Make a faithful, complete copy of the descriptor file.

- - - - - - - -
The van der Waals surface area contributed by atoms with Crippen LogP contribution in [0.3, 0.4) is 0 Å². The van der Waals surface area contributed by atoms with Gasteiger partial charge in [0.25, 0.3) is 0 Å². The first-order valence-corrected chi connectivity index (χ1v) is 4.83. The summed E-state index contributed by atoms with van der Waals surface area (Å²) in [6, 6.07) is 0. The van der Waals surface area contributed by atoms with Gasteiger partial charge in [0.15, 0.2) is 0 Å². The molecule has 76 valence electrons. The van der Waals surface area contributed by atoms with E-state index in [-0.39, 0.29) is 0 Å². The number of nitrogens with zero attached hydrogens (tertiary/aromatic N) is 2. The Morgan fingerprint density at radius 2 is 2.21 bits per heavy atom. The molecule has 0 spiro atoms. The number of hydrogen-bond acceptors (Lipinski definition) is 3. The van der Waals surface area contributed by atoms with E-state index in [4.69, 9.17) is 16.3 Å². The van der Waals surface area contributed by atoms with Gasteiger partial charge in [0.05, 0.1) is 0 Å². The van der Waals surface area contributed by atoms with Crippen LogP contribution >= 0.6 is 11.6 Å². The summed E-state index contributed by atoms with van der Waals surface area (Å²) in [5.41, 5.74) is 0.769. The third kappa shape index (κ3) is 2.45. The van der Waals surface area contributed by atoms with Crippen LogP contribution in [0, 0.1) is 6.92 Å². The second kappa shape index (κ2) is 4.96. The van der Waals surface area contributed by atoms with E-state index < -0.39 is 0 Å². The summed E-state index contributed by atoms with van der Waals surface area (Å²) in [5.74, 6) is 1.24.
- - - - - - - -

The van der Waals surface area contributed by atoms with Crippen LogP contribution in [0.3, 0.4) is 0 Å². The van der Waals surface area contributed by atoms with Gasteiger partial charge in [0.25, 0.3) is 0 Å². The first-order valence-corrected chi connectivity index (χ1v) is 4.83. The summed E-state index contributed by atoms with van der Waals surface area (Å²) in [6, 6.07) is 0. The van der Waals surface area contributed by atoms with Gasteiger partial charge in [0.15, 0.2) is 0 Å². The molecule has 76 valence electrons. The van der Waals surface area contributed by atoms with E-state index in [-0.39, 0.29) is 0 Å². The number of nitrogens with zero attached hydrogens (tertiary/aromatic N) is 2. The Morgan fingerprint density at radius 2 is 2.21 bits per heavy atom. The molecule has 0 spiro atoms. The number of hydrogen-bond acceptors (Lipinski definition) is 3. The van der Waals surface area contributed by atoms with E-state index in [4.69, 9.17) is 16.3 Å². The van der Waals surface area contributed by atoms with Gasteiger partial charge in [0.05, 0.1) is 0 Å². The van der Waals surface area contributed by atoms with Crippen LogP contribution >= 0.6 is 11.6 Å². The summed E-state index contributed by atoms with van der Waals surface area (Å²) in [5.41, 5.74) is 0.769. The third kappa shape index (κ3) is 2.45. The van der Waals surface area contributed by atoms with Crippen LogP contribution in [0, 0.1) is 6.92 Å². The second kappa shape index (κ2) is 4.96. The van der Waals surface area contributed by atoms with E-state index < -0.39 is 0 Å². The summed E-state index contributed by atoms with van der Waals surface area (Å²) in [5.74, 6) is 1.24.